1

I am trying to create a generalised class in Swift, Xcode 7.3 (so Swift 2.2), but I can not seem to get it past the compiler:

protocol Struct1Protocol {
}

struct Struct1 {
    var name1: String
}

protocol Struct2Protocol {
}

struct Struct2: Struct2Protocol {
    var name2: String
}

class StructDependent<T> {
    func setupFrom<T:Struct1Protocol>(value: T) {
        print("we want to setup StructDependent with struct 1")
    }

    func setupFrom<T:Struct2Protocol>(value: T) {
        print("we want to setup StructDependent with struct 2")
    }
}

class A<T> {
    func test(value: T) {
        let structInstance = StructDependent<T>()
        // this gives a compiler error:
        // Cannot invoke 'setupFrom' with an argument list of type '(T)'
        structInstance.setupFrom(value)
    }
}

The idea is to have a StructDependent that can be set up from different structs. Class A should be able to call setupFrom if the class has been instantiated with a compatible struct. Like so:

let a = A<Struct1>()
let v = Struct1(name1: "")
a.test(v)

How would I go about this? I am a bit blocked here, so all ideas are welcome.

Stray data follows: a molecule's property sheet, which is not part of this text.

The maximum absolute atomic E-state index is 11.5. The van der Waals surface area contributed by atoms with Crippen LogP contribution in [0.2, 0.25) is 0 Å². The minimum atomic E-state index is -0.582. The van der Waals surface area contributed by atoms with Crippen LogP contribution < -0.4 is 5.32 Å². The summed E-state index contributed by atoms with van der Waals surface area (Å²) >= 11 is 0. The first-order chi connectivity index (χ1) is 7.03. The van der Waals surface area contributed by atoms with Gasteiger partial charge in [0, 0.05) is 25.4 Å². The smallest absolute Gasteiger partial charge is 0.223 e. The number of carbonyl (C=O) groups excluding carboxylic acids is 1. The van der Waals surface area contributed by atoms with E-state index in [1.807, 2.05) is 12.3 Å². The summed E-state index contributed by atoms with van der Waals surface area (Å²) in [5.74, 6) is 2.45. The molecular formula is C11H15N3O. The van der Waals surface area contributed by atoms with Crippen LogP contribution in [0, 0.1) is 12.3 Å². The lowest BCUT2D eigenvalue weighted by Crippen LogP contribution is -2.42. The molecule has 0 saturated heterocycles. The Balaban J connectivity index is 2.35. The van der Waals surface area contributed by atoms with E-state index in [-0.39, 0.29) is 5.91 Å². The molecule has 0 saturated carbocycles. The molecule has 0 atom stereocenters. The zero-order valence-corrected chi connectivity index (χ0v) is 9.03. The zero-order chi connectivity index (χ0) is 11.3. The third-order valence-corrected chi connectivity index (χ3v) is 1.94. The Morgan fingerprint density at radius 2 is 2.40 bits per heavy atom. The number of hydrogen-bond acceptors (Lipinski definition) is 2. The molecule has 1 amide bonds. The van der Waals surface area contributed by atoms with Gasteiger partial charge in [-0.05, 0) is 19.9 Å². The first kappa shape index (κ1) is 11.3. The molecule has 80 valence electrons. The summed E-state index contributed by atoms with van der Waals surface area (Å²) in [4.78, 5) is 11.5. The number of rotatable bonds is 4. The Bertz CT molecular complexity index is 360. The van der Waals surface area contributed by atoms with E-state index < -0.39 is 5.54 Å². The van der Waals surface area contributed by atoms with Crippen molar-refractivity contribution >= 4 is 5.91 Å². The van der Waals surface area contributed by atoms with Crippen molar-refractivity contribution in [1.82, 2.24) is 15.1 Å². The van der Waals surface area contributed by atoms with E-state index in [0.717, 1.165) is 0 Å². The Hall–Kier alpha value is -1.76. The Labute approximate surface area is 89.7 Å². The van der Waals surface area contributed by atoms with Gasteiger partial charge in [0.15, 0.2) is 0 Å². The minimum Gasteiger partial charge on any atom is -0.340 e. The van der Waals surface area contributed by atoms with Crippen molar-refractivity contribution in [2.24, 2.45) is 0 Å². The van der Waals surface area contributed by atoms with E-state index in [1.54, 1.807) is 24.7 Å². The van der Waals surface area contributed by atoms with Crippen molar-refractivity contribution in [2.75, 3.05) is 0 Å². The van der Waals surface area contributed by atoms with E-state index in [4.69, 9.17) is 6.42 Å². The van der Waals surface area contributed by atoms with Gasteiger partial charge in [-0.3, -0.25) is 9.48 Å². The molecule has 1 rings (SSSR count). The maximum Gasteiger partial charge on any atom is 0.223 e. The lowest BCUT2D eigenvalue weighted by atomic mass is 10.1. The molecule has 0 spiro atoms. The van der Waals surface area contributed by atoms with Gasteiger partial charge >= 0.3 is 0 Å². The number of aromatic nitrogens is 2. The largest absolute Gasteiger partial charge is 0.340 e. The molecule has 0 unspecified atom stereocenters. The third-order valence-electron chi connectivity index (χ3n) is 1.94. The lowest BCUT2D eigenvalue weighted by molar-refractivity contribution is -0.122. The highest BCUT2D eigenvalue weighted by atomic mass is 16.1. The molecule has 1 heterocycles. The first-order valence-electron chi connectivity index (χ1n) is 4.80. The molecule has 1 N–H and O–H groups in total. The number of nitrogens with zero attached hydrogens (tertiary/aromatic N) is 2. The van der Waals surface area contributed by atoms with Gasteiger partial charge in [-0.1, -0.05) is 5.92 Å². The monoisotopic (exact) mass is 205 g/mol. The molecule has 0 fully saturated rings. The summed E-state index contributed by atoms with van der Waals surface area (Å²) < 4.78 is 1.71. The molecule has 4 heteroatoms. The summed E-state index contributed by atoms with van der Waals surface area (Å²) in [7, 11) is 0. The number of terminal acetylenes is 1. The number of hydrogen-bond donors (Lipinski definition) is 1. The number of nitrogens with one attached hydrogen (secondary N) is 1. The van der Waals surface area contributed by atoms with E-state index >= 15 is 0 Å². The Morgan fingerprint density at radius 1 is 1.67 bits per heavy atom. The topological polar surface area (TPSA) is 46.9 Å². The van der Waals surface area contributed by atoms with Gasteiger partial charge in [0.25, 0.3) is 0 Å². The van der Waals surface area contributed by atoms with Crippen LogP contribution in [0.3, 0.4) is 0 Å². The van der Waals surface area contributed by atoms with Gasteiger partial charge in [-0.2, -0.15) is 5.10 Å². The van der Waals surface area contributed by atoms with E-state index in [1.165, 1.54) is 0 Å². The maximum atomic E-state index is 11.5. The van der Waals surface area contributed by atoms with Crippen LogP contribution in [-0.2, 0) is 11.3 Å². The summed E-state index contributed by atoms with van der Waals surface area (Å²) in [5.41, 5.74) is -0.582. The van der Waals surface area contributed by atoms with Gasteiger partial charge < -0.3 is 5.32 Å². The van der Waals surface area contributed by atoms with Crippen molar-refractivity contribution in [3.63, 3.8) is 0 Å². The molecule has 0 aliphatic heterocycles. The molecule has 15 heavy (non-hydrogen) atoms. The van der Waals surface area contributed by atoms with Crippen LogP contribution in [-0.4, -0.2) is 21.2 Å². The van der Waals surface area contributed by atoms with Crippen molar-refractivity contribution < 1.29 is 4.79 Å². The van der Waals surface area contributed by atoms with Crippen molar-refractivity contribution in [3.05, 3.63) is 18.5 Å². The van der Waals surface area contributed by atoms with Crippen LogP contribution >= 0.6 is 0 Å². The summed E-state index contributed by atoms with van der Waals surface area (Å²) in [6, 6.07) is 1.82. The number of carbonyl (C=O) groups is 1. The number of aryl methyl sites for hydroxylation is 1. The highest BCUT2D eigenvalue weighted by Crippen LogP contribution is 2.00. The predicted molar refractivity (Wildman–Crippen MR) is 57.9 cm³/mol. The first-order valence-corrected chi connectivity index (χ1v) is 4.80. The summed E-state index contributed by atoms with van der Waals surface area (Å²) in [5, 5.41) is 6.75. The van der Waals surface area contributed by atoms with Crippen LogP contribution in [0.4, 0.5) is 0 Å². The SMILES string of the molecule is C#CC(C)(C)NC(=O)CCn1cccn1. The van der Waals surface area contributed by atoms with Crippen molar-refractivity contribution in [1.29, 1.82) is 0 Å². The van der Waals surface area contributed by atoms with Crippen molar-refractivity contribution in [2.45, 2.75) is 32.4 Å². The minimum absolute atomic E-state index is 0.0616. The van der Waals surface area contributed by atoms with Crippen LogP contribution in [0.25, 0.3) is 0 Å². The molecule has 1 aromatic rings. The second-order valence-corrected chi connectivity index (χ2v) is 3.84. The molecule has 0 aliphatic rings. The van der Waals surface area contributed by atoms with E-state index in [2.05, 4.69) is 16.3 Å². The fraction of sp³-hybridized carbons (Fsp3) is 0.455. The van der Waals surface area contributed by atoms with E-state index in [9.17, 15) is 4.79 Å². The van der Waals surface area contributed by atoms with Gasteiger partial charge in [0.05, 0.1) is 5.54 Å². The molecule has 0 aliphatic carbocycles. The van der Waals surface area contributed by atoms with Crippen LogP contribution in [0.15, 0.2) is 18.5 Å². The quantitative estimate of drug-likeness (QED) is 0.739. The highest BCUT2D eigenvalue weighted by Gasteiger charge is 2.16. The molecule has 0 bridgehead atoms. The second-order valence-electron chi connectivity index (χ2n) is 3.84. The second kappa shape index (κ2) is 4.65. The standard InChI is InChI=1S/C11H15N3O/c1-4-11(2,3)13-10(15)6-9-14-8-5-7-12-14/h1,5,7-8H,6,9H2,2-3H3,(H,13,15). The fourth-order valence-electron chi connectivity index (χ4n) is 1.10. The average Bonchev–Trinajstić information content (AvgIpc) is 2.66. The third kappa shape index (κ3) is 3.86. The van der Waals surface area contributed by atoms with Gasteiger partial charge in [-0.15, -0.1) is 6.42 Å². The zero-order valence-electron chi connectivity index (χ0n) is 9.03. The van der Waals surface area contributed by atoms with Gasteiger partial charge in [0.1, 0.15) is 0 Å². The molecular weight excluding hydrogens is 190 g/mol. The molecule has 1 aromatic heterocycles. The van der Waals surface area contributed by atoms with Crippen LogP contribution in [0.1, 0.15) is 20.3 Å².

• I don't know how that got in there, must have been in my copy paste buffer by accident. I corrected the sample code to what I have in Xcode. – Kristof Van Landschoot May 3 '16 at 18:27
  • Okay but it's still the same issue. There is nothing about value:T to tell the compiler that T adopts Struct1Protocol or Struct2Protocol. So how can it possibly be used where a Struct1Protocol or Struct2Protocol is required? – matt May 3 '16 at 18:29
  • Why do you not have Struct1 and Struct2 adopt the same protocol? That way you can type value:T as adopting that protocol too. – matt May 3 '16 at 18:31
  • I might be missing something here... the point is to have StructDependent execute different code when instantiated with a Struct1 than when it is instantiated with a Struct2. – Kristof Van Landschoot May 3 '16 at 18:33
  • But if Struct1 and Struct2 both adopt StructProtocol (the same protocol), then you can type value as constrained to a StructProtocol adopter and have setupFrom do different things depending on what it adopter it is. No need for generic here. – matt May 3 '16 at 18:41
3

It seems to me that you're way over-thinking this. I would take a much more simple-minded view of the case and do it entirely without generics; instead, we just use a protocol as a kind of supertype of the two structs (just as we would use a superclass if the structs were classes):

protocol StructProtocol {
    var name : String {get set}
    func setup()
}

struct Struct1 : StructProtocol{
    var name: String
    func setup() {}
}

struct Struct2 : StructProtocol {
    var name: String
    func setup() {}
}

class StructDependent {
    func setup(s:StructProtocol) {
        s.setup() // or not, I don't care...
        // or you could just switch on the type, e.g.:
        switch s {
        case is Struct1: // ...
        case is Struct2: // ...
        default: break
        }
    }
}

class A {
    func test(value: StructProtocol) {
        let structInstance = StructDependent()
        structInstance.setup(value)
    }
}